Apple's smartphones are (and have always been) famous for a lot of reasons, solid industrial design and sturdy construction being a few of them. That's not, however, the case with all of the company's iPhones, and some have come to be known for not-so-good reasons.
Launched in 2014, iPhone 6 and iPhone 6 Plus marked the beginning of a new design direction in Apple's smartphone line-up. But even though industry and user reception of the two was largely positive, they drew flak for quite a few hardware issues. The iPhone 6 and iPhone 6 Plus have since gone down in the annals of tech history as perhaps two of the most shoddily-built iPhones till date.
Shortly after their launch, reports of the iPhone 6 and the iPhone 6 Plus' questionable build quality started popping up online. Several users reported that even a little pressure caused the smartphones' chassis to bend. The issue, which came to be known as "Bendgate," reportedly led to another problem dubbed as "Touch disease," which caused the bent iPhones' touch screens to flicker and become unresponsive. After continuously denying that the iPhone 6 and 6 Plus had construction issues, Apple relented, offering to replace display modules damaged as a result of the smartphones' bending issues.
Now, some newly-surfaced information has revealed that the company already knew about the iPhone 6 and iPhone 6 Plus's structural problems, months before they went on sale.
According to court documents regarding a class-action lawsuit Apple is facing over "Touch disease," uncovered by Motherboard, the company's internal tests had revealed that the iPhone 6 and 6 Plus were far more susceptible to getting bent under pressure than their predecessor, the iPhone 5S. This essentially means that Apple knew the the phones had engineering issues, but decided to push them into the market to unsuspecting customers anyway.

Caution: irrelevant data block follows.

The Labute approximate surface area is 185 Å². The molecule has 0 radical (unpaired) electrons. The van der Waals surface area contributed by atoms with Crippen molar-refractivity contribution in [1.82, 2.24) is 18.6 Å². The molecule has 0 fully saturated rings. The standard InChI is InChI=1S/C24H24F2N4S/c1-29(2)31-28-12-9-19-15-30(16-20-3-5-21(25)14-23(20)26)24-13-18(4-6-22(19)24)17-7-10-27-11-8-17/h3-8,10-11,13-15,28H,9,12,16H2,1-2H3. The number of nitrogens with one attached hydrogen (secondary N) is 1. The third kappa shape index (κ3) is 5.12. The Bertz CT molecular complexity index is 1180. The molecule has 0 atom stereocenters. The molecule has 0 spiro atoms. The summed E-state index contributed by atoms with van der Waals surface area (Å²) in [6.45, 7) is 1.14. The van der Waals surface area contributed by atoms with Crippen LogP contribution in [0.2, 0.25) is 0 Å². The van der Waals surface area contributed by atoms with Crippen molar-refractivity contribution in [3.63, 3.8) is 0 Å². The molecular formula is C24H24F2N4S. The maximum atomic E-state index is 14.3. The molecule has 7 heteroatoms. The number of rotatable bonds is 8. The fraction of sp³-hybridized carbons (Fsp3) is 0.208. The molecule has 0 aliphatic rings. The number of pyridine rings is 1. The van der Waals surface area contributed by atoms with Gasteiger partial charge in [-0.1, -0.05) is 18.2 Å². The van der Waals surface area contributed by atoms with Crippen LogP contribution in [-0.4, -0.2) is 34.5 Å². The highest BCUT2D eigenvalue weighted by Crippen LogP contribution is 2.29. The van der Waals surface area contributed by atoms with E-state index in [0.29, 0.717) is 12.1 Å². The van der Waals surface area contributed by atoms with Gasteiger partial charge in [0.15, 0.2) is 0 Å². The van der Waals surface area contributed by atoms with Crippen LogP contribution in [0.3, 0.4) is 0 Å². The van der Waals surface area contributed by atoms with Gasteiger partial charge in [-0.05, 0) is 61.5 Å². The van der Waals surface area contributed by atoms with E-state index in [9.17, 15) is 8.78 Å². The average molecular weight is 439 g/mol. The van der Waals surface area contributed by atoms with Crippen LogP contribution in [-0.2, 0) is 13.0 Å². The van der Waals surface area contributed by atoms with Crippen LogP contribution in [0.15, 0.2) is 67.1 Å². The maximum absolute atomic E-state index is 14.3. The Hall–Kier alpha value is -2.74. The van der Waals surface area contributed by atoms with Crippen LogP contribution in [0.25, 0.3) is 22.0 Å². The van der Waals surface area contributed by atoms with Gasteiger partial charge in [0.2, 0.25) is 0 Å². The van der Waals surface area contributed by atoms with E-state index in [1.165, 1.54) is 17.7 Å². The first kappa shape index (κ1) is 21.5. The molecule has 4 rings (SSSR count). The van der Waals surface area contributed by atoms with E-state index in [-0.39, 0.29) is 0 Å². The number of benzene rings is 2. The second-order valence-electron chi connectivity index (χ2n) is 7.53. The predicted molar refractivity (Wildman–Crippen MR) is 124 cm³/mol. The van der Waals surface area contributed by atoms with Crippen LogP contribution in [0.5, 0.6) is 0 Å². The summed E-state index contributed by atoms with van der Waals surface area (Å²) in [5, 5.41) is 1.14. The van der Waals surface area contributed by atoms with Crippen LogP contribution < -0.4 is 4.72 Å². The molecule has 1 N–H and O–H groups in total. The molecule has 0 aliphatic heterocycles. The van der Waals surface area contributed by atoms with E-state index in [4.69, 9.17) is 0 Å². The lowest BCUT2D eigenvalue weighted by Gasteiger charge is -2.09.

So far, there hasn't been any comment from the company regarding the revelation.
Interestingly, iPhone 6 and iPhone 6 Plus aren't the only Apple smartphones that have come under scrutiny for questionable build quality.
When the iPhone 4 came out in 2010, several users complained that the smartphone's cellular reception dropped when the lower left edge of the phone's metallic frame (which acted as an antenna) was touched. In response, the company simply advised iPhone users to not hold the phone in a way that could weaken cellular reception.
That's not all. Just a few months back, the company came under fire for purposely slowing-down older generations of iPhones, in order to extend the life of batteries. The fiasco ultimately led to Apple issuing an apology to customers and offering battery replacements at reduced prices. It even introduced a new feature in iOS 11.3, which allows users to monitor the battery health.